have you heard of the MVC modal? Im pretty sure this is becoming the industry standard.
Sure, it's becoming the standard in the Web App industry. An industry that is dominated by PHP, with occasional appearances from Java, Ruby, and Python. Notice how all of those are languages which grew up in the past few decades stressing how OOP they were (because OOP was the buzzword back then).

Look at the new crop of languages that people are talking about: Erlang, Haskell, Clojure, Scala, Nemerle, F#. What do they have in common? They're FP languages. Now that's not to say you can't mix OOP and FP (as Clojure, Scala, Nemerle, Ruby, and several other languages do well), however

Yes, the universities have it wrong. You are right. learn C first jave will retard your thinking
Many Universities seem to be operating under the impression that it's their role to prepare students for a "job" in the "programming" industry. As a result they're looking at trends and seeing that C# and Java are the "in demand" programming jobs. So what do they do? They go to all their professors and tell them to start teaching Java instead of C++. And what happens? You get a bunch of C++ professors teaching Java from a C++ perspective and getting it WRONG. Java and C++ have different OOP models and if you try to program Java like it's C++ with garbage collection you will wind up with ugly, slow, buggy code. And that's exactly what the Universities pump out into the workplace. I've been on both ends of this, I was one of the last generations to learn C++ as an introductory language and helped professors to switch the curriculum to Java when I was still a student. It wasn't until later that I realized what a bad idea that had been. I've also been in the position of interviewing and hiring students who had been damaged by such inadequate instruction.
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Which is the language that the implementing programmer is most comfortable with.

Any good programmer will be comfortable with a number of languages, which as you say will be good enough for most things they have to deal with, but there will be those times when a programmer would be better off spending the time learning a new language rather than tackling a problem with a language that just isn't suitable. (e.g. if you are needing to customise a WordPress theme you are better off learning PHP rather than trying to use C.)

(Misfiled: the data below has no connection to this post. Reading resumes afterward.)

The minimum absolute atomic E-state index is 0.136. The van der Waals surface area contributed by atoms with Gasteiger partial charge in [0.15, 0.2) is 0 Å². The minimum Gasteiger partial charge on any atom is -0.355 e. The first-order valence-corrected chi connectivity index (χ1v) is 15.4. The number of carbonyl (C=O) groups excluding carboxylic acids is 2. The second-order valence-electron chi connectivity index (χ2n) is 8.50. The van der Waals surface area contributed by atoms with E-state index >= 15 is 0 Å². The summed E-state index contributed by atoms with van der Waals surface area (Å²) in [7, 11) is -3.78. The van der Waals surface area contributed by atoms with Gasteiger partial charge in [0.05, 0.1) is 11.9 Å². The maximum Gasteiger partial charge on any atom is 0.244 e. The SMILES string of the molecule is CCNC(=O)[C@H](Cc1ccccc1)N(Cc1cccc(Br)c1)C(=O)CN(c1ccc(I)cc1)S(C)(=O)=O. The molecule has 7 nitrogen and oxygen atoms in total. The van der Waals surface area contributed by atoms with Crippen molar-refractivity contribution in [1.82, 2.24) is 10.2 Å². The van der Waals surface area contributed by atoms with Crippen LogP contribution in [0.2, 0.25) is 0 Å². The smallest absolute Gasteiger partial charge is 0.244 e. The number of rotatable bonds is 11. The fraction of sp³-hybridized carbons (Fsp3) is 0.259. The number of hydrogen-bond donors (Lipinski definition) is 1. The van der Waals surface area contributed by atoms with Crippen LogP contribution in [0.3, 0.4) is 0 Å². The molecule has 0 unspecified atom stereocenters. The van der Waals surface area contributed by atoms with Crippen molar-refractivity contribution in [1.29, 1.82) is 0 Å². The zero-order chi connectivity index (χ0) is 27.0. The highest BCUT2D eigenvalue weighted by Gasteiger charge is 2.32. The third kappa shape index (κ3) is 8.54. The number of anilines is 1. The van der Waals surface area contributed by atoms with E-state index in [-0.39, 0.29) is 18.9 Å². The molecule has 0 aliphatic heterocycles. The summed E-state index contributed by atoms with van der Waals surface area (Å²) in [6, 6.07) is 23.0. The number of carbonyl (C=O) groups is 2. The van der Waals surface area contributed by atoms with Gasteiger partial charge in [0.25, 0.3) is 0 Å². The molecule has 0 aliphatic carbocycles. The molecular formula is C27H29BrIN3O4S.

I disagree. I teach (yes, I teach) from the bottom up, rather than from the top down. I start by teaching people the basic principles of how the language is working, and that especially includes how memory is addressed and, later, managed. Understanding memory (and everything else that is happening under the hood) is critical to becoming a computer scientist or even just a good programmer.

This statement shines quite a bit of light on where you and Hyperant differ. Hyperant seems to like learning/teaching top down (i.e. knowing how the big picture works before worrying about the detail) and you seem to like learning bottom up (i.e. knowing how the internals work before worrying about the bigger picture).

I was one of the last generations to learn C++ as an introductory language and helped professors to switch the curriculum to Java when I was still a student. It wasn't until later that I realized what a bad idea that had been. I've also been in the position of interviewing and hiring students who had been damaged by such inadequate instruction.

I had a similar experience myself. When I was at college I helped a lecturer convert their C tutorials/examples/coursework to C++. Of course due to the simplicity of the original C code the resulting C++ ended up being mostly procedural and not OOP. Did this help the lecturer, who knows? it did help me though understand a lot more about when OOP is a benefit to development and when it is a hindrance.